|The Electromagnetic Spectrum|
|Below are two tables. The first is the General Electromagnetic
Spectrum. This will give you an idea where the Radio Spectrum sits in the scheme of
things. You will notice it sits well below everything else, even visible light. That means
the most advanced radio recievers in use today still can't hang with your eyeballs.
The second table shows the allocation of the Radio Spectrum, with some notes on what goes where. To fully view both, you will have to scroll left.
General Electromagnetic Spectrum.
|0 Hz||1 Mhz||100 Mhz||1 Ghz||100 Ghz||108||1010||1012||1014||1016||1018||1020|
|Infrared (IR)||Some Infrared
|Ultra Violet (UV)
|Gamma Ray||Gamma Ray
|Frequency||10 Khz - 30 Khz||30 Khz - 300 Khz||300 Khz - 3 Mhz||3 Mhz - 30 Mhz||30 Mhz - 328.6 Mhz||328.6 Mhz - 450 Mhz||450 Mhz - 470 Mhz||470 Mhz - 806 Mhz||806 Mhz - 960 Mhz||960 Mhz - 2.3 Ghz||2.3 Ghz - 2.9 Ghz||2.9 Ghz - 30 Ghz||30 Ghz - . . . .|
|Allocation||VLF (Very Low Freqency): Shortwave (5 Khz to 30 Mhz), Power Line Locating Equipment, Electrical Tranmission.||LF (Low Frequency): Shortwave (5 Khz to 30 Mhz), International Fixed Service, Maratime Fixed Service, Aviation and Maratime Beacons, LORAN-C Navigation Systems.||MF (Medium Frequency): Shortwave (5 Khz to 30 Mhz), Air Traffic Control, AM Radio, Cordless Telephones||HF (High Frequency): CB Radio, Shortwave (5 Khz to 30 Mhz) , Cival Air Patrol, US Navy MARS, Amature, Time & Frequency Broadcasts, Ship to Shore Telephone, Radio Astronomy||VHF (Very High Frequency): FM Radio* (88 -108), TV Channels 2 - 13(174-216), Land Mobile||UHF (Ultra High Frequency): TV Channels 14 - 83||UHF (Ultra High Frequency)||UHF (Ultra High Frequency)||UHF (Ultra High Frequency): Cellular & Cordless Telephone||UHF (Ultra High Frequency)||UHF (Ultra High Frequency)||SHF (Super High Frequency)||EHF (Extremely High Frequency)|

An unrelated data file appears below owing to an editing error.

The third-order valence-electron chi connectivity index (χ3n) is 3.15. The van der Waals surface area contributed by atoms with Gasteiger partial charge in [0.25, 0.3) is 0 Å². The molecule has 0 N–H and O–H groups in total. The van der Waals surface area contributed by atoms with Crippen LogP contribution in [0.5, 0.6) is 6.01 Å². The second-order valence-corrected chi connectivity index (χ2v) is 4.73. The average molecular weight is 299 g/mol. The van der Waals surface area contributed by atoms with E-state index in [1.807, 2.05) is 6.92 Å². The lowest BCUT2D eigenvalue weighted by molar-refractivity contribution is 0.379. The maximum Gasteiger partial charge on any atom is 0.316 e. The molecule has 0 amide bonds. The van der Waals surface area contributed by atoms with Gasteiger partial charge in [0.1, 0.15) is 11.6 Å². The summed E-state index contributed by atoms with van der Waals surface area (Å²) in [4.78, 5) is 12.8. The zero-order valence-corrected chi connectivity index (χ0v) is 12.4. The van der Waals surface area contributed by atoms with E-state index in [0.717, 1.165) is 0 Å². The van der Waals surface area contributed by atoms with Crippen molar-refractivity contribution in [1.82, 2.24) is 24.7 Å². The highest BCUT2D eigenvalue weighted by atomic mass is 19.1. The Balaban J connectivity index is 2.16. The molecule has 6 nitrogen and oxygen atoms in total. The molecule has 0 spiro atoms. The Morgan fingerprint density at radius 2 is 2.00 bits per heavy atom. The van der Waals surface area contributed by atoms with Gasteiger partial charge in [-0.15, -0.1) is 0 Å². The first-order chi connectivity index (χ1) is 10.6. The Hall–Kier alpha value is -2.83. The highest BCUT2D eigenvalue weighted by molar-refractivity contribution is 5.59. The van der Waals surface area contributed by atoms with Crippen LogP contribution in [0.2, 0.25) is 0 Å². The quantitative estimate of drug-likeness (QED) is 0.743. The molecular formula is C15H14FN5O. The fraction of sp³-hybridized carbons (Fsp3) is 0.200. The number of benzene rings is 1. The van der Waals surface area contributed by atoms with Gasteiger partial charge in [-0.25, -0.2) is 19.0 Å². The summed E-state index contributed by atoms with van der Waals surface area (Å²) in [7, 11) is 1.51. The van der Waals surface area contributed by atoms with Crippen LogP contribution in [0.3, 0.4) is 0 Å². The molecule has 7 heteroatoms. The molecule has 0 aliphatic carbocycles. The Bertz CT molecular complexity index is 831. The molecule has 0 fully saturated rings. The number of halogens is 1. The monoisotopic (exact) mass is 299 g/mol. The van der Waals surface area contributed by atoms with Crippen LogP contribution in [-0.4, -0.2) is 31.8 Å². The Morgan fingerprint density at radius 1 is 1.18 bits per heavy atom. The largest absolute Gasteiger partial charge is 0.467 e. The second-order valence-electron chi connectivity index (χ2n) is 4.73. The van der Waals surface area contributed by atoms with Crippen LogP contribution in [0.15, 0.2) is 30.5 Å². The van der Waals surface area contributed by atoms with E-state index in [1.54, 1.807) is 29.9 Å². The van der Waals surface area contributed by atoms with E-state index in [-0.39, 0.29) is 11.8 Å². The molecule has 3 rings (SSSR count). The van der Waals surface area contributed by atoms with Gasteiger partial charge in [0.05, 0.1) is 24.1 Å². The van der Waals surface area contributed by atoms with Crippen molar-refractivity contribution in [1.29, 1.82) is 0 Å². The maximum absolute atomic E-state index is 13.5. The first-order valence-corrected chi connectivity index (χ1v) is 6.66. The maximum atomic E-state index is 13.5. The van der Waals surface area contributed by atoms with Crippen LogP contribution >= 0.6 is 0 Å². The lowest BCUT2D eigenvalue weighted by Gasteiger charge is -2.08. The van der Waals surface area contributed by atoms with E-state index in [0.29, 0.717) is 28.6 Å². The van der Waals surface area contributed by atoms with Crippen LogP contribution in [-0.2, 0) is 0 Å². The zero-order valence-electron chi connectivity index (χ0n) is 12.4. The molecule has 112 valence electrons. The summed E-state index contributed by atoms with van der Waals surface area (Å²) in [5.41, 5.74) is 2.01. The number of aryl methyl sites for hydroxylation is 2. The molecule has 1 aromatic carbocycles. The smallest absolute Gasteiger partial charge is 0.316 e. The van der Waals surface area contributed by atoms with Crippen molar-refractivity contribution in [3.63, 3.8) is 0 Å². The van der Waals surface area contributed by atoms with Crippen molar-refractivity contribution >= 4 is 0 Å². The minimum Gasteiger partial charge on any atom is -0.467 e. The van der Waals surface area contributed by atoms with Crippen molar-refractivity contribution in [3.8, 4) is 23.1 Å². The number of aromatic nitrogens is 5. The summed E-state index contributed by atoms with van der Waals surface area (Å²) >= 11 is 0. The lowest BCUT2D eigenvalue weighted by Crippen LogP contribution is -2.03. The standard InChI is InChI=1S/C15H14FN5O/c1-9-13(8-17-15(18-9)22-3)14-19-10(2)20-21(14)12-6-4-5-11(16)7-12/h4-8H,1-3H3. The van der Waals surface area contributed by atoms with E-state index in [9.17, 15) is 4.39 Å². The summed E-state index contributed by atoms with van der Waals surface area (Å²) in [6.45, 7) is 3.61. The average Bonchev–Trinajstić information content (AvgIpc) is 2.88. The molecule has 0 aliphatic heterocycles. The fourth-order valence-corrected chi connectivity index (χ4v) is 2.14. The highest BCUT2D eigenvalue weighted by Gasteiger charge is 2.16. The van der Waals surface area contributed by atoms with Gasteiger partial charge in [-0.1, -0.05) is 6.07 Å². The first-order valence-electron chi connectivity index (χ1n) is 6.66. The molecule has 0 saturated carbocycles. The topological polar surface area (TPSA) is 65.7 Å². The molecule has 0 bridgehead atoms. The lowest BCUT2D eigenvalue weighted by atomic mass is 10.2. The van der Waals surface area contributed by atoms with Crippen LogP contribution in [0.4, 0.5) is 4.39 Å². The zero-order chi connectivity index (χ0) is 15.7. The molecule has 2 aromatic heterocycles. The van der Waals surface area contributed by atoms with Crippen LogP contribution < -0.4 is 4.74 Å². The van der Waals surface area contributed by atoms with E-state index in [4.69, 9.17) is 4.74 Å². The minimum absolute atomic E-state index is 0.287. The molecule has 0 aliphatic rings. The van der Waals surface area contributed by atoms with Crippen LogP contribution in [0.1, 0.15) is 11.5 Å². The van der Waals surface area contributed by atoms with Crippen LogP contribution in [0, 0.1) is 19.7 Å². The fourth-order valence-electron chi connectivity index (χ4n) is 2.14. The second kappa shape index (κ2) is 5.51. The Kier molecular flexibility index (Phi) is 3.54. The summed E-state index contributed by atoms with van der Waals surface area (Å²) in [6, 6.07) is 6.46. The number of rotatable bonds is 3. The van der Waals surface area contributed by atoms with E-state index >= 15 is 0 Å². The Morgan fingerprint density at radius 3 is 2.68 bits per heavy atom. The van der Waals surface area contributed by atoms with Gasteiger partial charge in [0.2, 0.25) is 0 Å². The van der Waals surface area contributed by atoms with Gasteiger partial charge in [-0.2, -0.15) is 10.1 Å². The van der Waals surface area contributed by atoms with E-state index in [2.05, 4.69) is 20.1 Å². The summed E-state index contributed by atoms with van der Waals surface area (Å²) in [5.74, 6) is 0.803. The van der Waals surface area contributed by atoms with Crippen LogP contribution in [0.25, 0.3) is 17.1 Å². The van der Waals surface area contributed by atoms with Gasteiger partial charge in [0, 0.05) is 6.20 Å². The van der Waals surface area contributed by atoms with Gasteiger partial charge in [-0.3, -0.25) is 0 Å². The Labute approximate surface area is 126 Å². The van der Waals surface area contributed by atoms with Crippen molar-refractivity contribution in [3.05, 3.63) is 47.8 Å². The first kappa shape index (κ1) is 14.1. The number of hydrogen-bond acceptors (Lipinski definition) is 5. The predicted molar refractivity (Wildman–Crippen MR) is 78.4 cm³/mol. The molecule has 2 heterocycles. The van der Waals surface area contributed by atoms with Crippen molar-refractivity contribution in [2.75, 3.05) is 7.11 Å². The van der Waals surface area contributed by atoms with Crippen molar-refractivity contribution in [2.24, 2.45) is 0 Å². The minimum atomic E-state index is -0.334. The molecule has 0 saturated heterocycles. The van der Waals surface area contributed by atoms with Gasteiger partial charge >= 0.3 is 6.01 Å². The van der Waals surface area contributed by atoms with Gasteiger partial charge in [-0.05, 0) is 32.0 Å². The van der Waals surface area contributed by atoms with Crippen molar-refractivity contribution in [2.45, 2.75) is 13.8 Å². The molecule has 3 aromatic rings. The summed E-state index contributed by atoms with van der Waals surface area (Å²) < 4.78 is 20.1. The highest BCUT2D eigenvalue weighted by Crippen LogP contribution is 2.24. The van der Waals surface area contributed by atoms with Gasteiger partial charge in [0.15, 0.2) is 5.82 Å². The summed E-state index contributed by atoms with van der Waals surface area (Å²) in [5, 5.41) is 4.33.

* Channel 1 - Which is suspiciously missing from your TV set, was actually the FM band. In the early days of television, the FCC believed that FM radio should have a set of frequencies allocated to it. At the same time, David Sarnoff, RCA's CEO, was pushing the FCC to set aside the tech available set of frequencies for 13 television channels. Pissed at Sarnoff's pushyness, and believing that FM radio sets were going to be more affordable than the then $700 television sets of the day, they set aside channel 1 for FM broadcasts, between 42 Mhz and 50 Mhz. After WWII, the FCC moved FM to the 88 Mhz to 108 Mhz we use today, and gave the rest of channel 1 to the Land Mobile radio class for use by cabbies and police dispatchers.
|by: Andrew Krause|